Unicorn troubles: How to convince tech talent to stay

While IPOs or lofty valuations may seem like a reason to party, they’re also a turning point as some employees are realizing their options’ value may decrease, and prefer to work elsewhere

Maayan Manela 15:0030.01.22
After the festivities subside and the euphoria dissipates, successful tech companies, unicorns, and newly public companies, are facing a new problem: departing talent. Over the past two years, Israel has become a unicorn superpower: private companies with valuations of over $1 billion are popping up like mushrooms after a winter rain. Over the past year alone, 17 Israeli startups lost their status as unicorns, from ironSource to monday.com and Cellebrite, who became public companies traded at valuations of over $1 billion. And while completing an initial public offering (IPO) or raising funds at a lofty evaluation may seem like a reason to party, they’re also proving to be a turning point after which companies are seeing some employees depart.


After a company either becomes a unicorn or goes public, employees realize that the rise in the value of their options will decrease. That’s why some talent chooses to search for job opportunities elsewhere, mainly at smaller startups with greater potential, leaving companies to cope with a wave of departures and begin to rethink employee retention. On the other hand, recruiters at startups admit that once they announce their intent to gear toward an IPO, some employees won’t rush to leave even if they were already considering doing so prior to the announcement. This phenomenon leaves unicorns with employees who have one foot out the door.


ironSource's valuation is one example of a company whose shares declined after the company's IPO. Photo: ironSource ironSource's valuation is one example of a company whose shares declined after the company's IPO. Photo: ironSource


The startup dream has come true. What next?


“Employees who choose to depart after an IPO announcement has always been a familiar phenomenon. It stems from several reasons, not just financial ones. The top two are that companies receive very high valuations from the early funding stages, and certainly in the IPO. That valuation doesn’t always remain so high after the IPO. Most employees’ stock options are already mature, and they don’t always have the patience to wait around until the stock stabilizes or rises, they prefer to actualize their equity and then go looking for their next big opportunity,” said Merav Shoval-Hinkis, Head of People at Pitango.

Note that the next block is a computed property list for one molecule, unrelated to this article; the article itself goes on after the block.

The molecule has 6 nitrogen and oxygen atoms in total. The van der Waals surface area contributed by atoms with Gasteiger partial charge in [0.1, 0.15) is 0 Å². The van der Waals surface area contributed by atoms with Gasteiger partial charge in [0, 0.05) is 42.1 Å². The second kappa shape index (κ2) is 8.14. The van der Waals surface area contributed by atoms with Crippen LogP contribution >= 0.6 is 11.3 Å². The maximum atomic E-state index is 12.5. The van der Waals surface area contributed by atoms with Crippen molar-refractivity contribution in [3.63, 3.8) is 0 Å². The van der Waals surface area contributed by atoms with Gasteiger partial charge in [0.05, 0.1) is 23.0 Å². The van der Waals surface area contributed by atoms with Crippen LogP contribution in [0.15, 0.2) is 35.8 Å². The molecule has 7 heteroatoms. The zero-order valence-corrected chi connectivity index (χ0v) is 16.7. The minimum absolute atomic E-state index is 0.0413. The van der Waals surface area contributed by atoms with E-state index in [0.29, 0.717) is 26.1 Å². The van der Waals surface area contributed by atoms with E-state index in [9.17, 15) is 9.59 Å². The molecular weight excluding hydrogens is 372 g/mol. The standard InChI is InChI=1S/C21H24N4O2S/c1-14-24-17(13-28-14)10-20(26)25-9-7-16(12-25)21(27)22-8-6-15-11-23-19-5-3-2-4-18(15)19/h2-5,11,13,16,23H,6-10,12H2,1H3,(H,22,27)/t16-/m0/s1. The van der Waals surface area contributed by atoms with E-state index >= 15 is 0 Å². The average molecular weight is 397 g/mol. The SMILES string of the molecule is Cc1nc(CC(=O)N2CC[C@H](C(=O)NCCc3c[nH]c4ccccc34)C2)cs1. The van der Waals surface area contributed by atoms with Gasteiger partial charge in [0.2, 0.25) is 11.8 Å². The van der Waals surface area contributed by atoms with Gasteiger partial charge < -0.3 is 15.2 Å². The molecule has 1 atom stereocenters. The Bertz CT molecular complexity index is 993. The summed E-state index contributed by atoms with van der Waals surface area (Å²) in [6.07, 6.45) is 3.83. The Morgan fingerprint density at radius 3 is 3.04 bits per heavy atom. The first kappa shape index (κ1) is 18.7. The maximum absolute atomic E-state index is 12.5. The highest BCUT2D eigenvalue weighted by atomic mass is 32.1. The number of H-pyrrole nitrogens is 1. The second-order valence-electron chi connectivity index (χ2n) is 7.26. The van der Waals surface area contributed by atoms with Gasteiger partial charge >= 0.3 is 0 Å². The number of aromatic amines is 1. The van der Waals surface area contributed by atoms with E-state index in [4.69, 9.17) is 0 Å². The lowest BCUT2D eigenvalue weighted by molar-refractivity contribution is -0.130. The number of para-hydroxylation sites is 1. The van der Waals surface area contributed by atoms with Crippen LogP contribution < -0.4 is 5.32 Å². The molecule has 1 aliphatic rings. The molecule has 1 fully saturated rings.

She also believes this behavior is typical of a certain “type” of person. Many startups are rapidly becoming unicorns, and people who joined the now-gone-public company are of a certain personality type that makes them want to re-experience that feeling of striking it big, enjoy working at a startup, and will therefore resign and instead head off to other smaller startups.


Oshrat Binyamin, VP of HR at monday.com, which went public in June on the Nasdaq at a whopping $6.8 billion valuation, said that the main challenge today is employee retention and mobility between companies. “After an IPO, employees might have already earned their bonuses, and the ability to retain them - at least in the monetary aspect - loses its value.” She believes the proper way to cope with this issue is to build an attractive incentive program, while also ensuring that employees feel that they still have a say and can provide value even once the company has already gone public.


“We haven’t seen a fundamental change in employee departure after IPOs, and those who left reached a point where working here either didn’t suit us or them anymore. Since we went public during a year in which there is fierce competition over talent with many companies recruiting, it’s hard to say how much the actual IPO posed a challenge in terms of recruitment,” she said. “Those who are looking to fulfill their dream of working at a small startup won’t necessarily want to work at monday.com, and we’ll need to work harder to display the opportunity we offer here. We’ve created a model of smaller startups within the company that can operate independently within the larger monday.com, and that can be a good fit for those who dream of working somewhere small.”